Universal Declaration of Human Rights (UDHR) was proclaimed by the United Nations General Assembly in 1948. It was a historical moment for humanity. It outlines the fundamental human rights under which we are universally protected. Since then population-specific conventions have been developed by working groups and adopted by countries around the world, such as: Convention on the Elimination of All Forms of Discrimination against Women in 1979; Convention on the Rights of the Child in 1989; and Convention on the Rights of the Persons with Disabilities in 2006.
Recognizing the globally impact of a rapidly ageing population and the unique needs of older persons, the United Nations General Assembly moved forward with:
- The first World Assembly on Ageing, 1982
- Vienna International Plan of Action on Ageing, 1982
- Proclamation on Ageing, 1992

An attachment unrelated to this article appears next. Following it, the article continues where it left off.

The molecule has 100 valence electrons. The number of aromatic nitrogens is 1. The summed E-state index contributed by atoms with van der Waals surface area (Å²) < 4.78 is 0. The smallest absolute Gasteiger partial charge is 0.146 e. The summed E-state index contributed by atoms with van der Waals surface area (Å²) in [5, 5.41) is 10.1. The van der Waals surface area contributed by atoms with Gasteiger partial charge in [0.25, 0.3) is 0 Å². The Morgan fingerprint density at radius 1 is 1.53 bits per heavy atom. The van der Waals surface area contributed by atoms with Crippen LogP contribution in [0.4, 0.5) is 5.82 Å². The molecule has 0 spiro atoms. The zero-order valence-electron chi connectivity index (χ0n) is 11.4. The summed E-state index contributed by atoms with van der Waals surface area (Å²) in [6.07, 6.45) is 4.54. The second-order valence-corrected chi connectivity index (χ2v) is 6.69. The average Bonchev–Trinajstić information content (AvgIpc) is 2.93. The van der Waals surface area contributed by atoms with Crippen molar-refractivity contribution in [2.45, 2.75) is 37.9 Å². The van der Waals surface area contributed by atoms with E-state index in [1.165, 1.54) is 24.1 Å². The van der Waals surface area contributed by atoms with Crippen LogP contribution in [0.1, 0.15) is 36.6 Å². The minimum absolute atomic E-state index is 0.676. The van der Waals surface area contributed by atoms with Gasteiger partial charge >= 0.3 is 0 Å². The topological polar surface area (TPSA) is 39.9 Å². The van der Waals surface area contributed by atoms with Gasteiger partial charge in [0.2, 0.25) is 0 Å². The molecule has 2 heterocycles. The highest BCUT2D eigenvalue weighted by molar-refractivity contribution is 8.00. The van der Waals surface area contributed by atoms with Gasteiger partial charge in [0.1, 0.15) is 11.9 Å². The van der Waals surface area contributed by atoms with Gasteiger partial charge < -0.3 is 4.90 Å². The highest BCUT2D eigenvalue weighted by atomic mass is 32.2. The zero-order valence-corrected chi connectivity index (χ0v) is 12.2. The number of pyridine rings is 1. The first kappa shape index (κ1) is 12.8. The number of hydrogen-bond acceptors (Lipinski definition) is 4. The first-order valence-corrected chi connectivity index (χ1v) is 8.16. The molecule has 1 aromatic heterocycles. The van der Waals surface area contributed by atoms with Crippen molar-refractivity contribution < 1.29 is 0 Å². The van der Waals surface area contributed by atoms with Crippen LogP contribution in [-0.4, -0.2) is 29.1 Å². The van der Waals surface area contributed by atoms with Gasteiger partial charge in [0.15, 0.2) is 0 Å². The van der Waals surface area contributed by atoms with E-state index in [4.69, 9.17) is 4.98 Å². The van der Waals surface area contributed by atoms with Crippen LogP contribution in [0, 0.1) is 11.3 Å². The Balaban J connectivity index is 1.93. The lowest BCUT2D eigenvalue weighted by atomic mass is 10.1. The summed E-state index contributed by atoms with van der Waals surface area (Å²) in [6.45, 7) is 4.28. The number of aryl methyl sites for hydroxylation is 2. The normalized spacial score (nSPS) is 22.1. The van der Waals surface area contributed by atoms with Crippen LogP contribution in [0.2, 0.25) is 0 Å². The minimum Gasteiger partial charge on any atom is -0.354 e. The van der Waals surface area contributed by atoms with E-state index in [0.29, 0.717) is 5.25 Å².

- International Year of the Older Persons, 1999
- Madrid International Plan of Action on Ageing, 2002
In December 2010, the General Assembly made the resolution to form an Open-Ended Working Group on Ageing. The work group is formed for the purpose of “strengthening the protection of the human rights of older persons by considering the existing international framework of the human rights of older persons and identifying possible gaps and how best to address them, including by considering, as appropriate, the feasibility of further instruments and measures, and requests the Secretary-General to provide all necessary support within existing resources for the duration of its mandate.”